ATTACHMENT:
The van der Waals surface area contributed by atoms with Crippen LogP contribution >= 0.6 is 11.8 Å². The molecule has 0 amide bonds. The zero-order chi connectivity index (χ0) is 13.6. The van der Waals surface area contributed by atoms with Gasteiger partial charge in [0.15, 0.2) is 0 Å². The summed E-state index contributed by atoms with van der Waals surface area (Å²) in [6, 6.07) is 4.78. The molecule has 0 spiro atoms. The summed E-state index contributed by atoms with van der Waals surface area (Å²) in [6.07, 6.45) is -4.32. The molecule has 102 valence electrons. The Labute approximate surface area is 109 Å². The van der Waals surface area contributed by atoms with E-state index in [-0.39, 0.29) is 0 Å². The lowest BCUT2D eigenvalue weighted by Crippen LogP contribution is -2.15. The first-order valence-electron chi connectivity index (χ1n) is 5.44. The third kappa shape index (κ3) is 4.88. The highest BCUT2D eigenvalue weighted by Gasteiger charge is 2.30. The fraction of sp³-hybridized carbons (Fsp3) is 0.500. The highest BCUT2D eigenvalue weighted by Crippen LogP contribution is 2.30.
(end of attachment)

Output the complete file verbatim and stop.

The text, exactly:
The van der Waals surface area contributed by atoms with Crippen LogP contribution >= 0.6 is 11.8 Å². The molecule has 0 amide bonds. The zero-order chi connectivity index (χ0) is 13.6. The van der Waals surface area contributed by atoms with Gasteiger partial charge in [0.15, 0.2) is 0 Å². The summed E-state index contributed by atoms with van der Waals surface area (Å²) in [6, 6.07) is 4.78. The molecule has 0 spiro atoms. The summed E-state index contributed by atoms with van der Waals surface area (Å²) in [6.07, 6.45) is -4.32. The molecule has 102 valence electrons. The Labute approximate surface area is 109 Å². The van der Waals surface area contributed by atoms with E-state index in [-0.39, 0.29) is 0 Å². The lowest BCUT2D eigenvalue weighted by Crippen LogP contribution is -2.15. The first-order valence-electron chi connectivity index (χ1n) is 5.44. The third kappa shape index (κ3) is 4.88. The highest BCUT2D eigenvalue weighted by Gasteiger charge is 2.30. The fraction of sp³-hybridized carbons (Fsp3) is 0.500. The highest BCUT2D eigenvalue weighted by Crippen LogP contribution is 2.30.